With no doubt – the era of the physical media is ending. I have not bought any DVD’s or CD’s for years. Instead I have begun using services like Spotify and WiMP for listening to music. Just like many others. The idea is neat – the “entire” music backlog is available by the tip of your finger on a various devices. At least “they” claim it so. On my phone I have lots and lots of albums downloaded. One day I was listening to the band Clutch’s album “Blast Tyrant (Deluxe Edition)” on my way to work. On my ride back home the entire album was no longer available. Why? I don’t know since there’s many things to react to when it comes to streaming. Anyhow – this lead me into todays topic: “how much can streaming vendors shield us?”. And no – this isn’t related to Clutch directly.
Political music has always been around. From simple protestsongs to more “modern” music styles as punk and metal. IMHO these genres has always been centered around spreading distaste about the “system”. Some bands focus on how things can be improved – whilst other just hate. Hate might range from political wings attacking each other or attacking religions in general. But nonetheless, hate. Armed with a list over both red and blue wing punk and metal music sampled from Wikipedia I conducted a small test of my own.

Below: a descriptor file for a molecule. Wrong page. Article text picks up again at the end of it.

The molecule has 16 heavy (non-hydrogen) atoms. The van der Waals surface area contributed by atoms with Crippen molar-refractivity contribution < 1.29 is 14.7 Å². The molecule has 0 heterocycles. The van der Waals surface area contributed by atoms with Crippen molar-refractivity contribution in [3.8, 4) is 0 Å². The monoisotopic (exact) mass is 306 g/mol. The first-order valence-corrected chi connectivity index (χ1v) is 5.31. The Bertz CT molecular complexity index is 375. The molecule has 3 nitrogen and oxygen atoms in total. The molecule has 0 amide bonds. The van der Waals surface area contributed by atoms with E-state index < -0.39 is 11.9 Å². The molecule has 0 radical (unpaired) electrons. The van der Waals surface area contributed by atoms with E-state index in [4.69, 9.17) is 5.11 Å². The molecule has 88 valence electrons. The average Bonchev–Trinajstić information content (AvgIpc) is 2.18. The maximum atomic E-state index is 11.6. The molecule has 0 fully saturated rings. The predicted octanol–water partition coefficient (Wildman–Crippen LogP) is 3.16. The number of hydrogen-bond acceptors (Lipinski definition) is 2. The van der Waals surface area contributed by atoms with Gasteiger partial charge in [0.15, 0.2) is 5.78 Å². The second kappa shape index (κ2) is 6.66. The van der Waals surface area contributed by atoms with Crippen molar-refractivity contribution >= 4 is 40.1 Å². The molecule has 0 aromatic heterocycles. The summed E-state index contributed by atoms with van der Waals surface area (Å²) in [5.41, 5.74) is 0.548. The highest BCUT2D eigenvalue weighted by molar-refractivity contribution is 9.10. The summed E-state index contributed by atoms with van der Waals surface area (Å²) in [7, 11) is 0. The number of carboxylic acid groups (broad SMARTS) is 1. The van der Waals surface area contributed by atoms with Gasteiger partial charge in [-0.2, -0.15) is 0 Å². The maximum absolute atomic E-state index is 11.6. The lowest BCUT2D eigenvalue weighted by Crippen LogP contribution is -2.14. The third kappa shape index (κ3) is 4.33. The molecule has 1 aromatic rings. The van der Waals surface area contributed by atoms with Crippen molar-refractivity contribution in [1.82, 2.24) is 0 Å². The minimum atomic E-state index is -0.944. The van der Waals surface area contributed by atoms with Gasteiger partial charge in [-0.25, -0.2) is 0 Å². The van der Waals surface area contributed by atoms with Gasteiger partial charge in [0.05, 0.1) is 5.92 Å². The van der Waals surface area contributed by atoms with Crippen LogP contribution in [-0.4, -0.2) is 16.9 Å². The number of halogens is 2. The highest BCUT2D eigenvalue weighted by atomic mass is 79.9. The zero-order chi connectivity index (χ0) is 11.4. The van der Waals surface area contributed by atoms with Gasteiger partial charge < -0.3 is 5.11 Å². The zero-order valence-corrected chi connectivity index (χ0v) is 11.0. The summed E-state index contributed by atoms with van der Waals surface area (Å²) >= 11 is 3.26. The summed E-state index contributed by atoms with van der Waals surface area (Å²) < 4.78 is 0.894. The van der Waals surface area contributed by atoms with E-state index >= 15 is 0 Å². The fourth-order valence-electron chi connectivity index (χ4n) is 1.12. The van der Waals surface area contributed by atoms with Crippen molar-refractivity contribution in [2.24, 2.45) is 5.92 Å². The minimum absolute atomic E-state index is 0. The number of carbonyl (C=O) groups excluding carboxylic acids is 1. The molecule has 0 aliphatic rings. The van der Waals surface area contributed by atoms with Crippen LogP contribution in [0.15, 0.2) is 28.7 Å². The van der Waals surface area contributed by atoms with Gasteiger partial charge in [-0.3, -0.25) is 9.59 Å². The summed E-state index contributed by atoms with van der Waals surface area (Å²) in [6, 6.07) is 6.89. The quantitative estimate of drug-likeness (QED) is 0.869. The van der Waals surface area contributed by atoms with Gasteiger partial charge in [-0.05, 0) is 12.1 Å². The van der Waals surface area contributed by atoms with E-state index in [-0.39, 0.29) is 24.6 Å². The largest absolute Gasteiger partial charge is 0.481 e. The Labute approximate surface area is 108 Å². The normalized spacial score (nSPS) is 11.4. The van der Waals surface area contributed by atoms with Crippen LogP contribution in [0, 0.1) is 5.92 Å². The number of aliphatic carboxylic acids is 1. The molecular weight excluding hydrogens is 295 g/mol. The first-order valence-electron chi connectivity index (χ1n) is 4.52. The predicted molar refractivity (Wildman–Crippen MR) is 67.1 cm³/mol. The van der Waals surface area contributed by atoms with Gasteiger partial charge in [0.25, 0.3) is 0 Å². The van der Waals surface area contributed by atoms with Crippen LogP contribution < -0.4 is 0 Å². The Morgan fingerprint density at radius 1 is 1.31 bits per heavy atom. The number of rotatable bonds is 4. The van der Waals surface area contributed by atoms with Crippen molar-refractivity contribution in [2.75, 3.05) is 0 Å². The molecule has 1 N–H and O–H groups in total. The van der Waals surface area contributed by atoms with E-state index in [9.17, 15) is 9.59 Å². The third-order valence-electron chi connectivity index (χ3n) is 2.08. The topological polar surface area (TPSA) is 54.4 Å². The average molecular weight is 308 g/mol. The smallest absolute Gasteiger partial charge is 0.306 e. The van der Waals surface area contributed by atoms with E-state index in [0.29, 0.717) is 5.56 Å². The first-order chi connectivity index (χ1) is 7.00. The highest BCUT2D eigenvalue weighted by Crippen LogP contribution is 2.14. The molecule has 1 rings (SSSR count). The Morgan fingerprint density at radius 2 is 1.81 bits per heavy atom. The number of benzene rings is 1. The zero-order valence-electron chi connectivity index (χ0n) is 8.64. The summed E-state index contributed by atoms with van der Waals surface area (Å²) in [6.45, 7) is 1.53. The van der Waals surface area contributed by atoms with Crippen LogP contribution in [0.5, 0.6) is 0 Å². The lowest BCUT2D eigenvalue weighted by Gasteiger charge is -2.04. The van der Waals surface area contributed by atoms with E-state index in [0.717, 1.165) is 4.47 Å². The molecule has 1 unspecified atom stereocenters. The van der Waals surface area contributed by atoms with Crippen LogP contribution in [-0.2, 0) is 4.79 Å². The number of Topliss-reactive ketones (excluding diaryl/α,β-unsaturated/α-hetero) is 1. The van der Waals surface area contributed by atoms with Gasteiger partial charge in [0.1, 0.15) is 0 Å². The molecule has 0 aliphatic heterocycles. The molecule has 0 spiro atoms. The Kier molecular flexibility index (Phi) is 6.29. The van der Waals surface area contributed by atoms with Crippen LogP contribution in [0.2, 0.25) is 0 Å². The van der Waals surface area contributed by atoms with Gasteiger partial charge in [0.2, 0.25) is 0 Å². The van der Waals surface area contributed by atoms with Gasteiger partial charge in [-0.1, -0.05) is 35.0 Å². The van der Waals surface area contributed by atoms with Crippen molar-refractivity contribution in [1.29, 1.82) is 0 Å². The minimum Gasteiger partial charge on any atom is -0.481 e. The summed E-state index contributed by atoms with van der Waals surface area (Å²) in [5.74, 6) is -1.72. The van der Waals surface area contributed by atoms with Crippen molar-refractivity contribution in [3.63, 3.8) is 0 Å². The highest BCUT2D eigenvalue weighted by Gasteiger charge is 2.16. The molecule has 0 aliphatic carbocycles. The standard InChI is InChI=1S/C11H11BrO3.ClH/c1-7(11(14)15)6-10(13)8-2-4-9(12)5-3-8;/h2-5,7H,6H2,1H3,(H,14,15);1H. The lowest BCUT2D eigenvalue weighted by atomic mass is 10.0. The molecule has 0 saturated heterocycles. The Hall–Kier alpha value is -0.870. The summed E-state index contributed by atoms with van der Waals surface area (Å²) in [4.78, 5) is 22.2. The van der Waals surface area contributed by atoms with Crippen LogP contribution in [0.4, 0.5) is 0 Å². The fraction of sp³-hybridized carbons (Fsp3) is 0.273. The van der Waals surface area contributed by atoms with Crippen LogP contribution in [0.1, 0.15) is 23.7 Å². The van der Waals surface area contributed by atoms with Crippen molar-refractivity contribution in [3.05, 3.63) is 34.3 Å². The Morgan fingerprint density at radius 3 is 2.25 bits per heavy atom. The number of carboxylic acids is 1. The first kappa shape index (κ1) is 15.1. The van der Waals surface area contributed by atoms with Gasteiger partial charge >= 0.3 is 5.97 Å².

The findings were collected from Spotify and WiMP. Punk focusing on anarchy, communism and socialism could easily be obtained whilst punk turning blue wasn’t. Pretty much the only thing I found was a band doing covers. Metal music focusing on anti christianity were a no brainer. There was a lot.
With this empiric data I would like to address the main topic issue. How much control do the vendors actually have? Lets conduct a thought experiment. Vendor A, B and C are competitors. A is political backed, B has a humanistic viewpoint, C is religious. Vendor A favors his views, B censors things he don’t like, and C censors everything attacking his beliefs. Which one is more allowed to shield us from what we want to listen to? I understand that the vendor wants to target his audience and that this issue is far more complex than what is feasible to cover in a single blog post. But still, with the advancement of technology it would be easy to narrow down “unwanted” music. If music genres gets washed out like this, would we ever notice since the opposing views are kept away from us? Or is it up to us to compete with the other vendors?
Back to Clutch. There’s a myriad of why’s a album could be pulled from the market. It could be a limited edition available for a limited time, the band ends the deal with the streaming service, disagreement etc. From experience, we’re never actually told why such thing happens. My thought experiment might not be the best. But the topic is interesting nonetheless.